Technology TEDTalks

How can you help push for fair trade cell phones?

Posted by: Kate Torgovnick May

Bandi Mbubi has conflicting feelings about his cell phone.

On the one hand, Mbubi — who fled his native country, the Democratic Republic of the Congo, as a student activist fearing for his safety — has seen firsthand the ability of cell phones to connect people in the formerly cut-off part of the world. In this moving talk from TEDxExeter, Mbubi reveals that cell phones have allowed for himself and his children to have a relationship with his parents, who are still living in the Congo.

But at the same time, Mbubi sees cell phones as intrinsically linked to the war in the Congo. It all comes down to one mineral, tantalum, which is used in cell phones, computers, video game consoles and other electronics. The mining of this mineral funds armed conflict in the war-torn country.

“What you hold in your hand has contributed to unimaginable human suffering. Over 5 million people have died in the Democratic Republic of the Congo, countless women, men and children have been raped, tortured or enslaved. The quest for extracting this mineral has not only aided but fueled the ongoing war in the Congo,” says Mbubi in this impassioned talk. “Why should we allow such a wonderful, brilliant and necessary product to be the cause of unnecessary suffering for human beings?”

As Mbubi points out, “We demand fair trade food and fair trade clothes. It’s time to demand fair trade phones.”

To help inform consumers about the human cost of their cell phones and other electronics, and to apply pressure to companies to comb their supply chains and carefully chart the sourcing of their tantalum, Mbubi has created the non-profit CongoCalling.org. And if you waited in line for an iPhone 5 last night, know that Apple is one of the companies Mbubi is hoping to affect with the campaign. While Apple does have a policy on sourcing conflict-free minerals, and is currently conducting audits of its supply chain, Congo Calling hopes that consumer awareness will bring about swifter change.

Below, a few ways that you can help the push for fair trade phones.

  1. Alert your politicians to the situation. Congo Calling would like to see governments, especially those that are large international aid donors, pressure both phone companies and the Congolese government to take action on this issue. For residents of the UK, Congo Calling has a template for a letter you can send to members of Parliament, as well as a resource to find out the name and contact information for your member of Parliament. For residents of the United States, GovTrack.us is a great way to find information on your representatives in Congress.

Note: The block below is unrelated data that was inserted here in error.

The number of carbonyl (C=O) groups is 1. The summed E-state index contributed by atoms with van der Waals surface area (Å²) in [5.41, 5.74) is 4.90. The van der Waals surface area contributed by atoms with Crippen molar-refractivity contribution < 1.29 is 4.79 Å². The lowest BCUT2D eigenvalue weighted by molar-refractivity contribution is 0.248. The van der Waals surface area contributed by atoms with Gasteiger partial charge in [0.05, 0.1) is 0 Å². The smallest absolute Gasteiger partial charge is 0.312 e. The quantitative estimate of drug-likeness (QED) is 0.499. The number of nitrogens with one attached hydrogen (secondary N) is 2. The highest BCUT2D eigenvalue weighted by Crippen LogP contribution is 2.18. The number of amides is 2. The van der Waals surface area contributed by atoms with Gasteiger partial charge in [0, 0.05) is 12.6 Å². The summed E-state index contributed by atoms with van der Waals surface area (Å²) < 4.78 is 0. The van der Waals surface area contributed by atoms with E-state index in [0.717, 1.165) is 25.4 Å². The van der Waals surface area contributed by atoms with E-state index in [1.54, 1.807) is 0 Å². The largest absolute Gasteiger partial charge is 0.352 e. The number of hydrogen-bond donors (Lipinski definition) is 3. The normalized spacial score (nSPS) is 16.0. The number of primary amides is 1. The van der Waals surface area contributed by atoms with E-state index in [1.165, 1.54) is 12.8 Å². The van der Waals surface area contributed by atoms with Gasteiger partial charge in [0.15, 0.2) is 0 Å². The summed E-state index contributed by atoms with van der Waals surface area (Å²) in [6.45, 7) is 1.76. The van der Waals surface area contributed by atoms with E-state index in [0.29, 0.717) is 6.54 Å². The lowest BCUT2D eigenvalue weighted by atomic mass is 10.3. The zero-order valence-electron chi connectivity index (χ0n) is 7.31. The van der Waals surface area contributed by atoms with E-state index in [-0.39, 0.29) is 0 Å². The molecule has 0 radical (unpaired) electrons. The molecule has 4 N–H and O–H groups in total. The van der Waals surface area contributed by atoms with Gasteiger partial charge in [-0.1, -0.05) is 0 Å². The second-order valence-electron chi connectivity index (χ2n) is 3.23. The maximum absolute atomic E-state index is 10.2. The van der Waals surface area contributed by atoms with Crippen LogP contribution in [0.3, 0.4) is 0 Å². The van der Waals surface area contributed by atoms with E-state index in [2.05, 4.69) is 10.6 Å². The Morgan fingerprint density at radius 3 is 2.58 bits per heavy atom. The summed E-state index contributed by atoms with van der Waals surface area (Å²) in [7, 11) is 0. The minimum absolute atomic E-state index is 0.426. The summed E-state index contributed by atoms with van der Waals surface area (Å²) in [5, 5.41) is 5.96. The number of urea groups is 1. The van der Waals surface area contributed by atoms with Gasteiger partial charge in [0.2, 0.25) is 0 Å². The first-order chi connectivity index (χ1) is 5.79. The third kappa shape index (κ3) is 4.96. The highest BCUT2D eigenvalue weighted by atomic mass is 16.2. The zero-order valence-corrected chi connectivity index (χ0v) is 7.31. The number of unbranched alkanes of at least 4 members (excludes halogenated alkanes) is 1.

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  2. Recycle your old electronics and keep your current electronics longer. As consumers with spare income, it’s hard to resist getting out the credit card when a new shiny gadget appears on the market. But our constant updating of devices is part of the problem here, as each new phone and tablet requires minerals. While this article from IPS News notes that recycling alone won’t meet the worldwide demand for tantalum, we can make a difference by putting more space inbetween our electronics purchases. (Need further convincing to hold off on that iPhone 5? Read this article from Tech Insights which shows that producing the phone only costs $169. Read more at Apple Insider and Mashable.)
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  3. Sign a petition for Tim Cook of Apple. The creator of this petition on Change.org, Delly Mawazo Sesete, writes, “I want an iPhone for the holidays this year, but having monitored mining sites in eastern Congo for several years documenting human rights abuses, I have seen firsthand the rape, violence, and devastation being fueled by the trade in minerals found in electronics products. Join me in asking Apple to create a conflict-free product that includes conflict-free minerals from eastern Congo that help Congolese communities by the 2013 holiday season.” Congo Calling hopes the petition could urge Apple to accelerate their research on mineral sourcing.
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  4. Ask Samsung to change its policy. In order to avoid using minerals tied to conflict, Samsung has stopped trading with suppliers in the Congo altogether. Congo Calling suggests writing or calling the company to urge them towards informed trading rather than no trading.
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  5. Write HTC and ask for a policy on conflict-free minerals. Congo Calling also has its eye on HTC, theTaiwanese manufacturer of smartphones and tablets, because they currently have no policy on sourcing conflict-free minerals. Again, the organization hopes that consumer pressure — through emails and placing complaint calls — will nudge the company to pay more attention to mineral sourcing.
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  6. Ask your employer or university to start a campaign. Congo Calling applauds the efforts of the University of St. Andrews in Scotland. The University has asked Dell, Apple and HP to provide a “conflict free guarantee.” See a video students created explaining the guarantee below.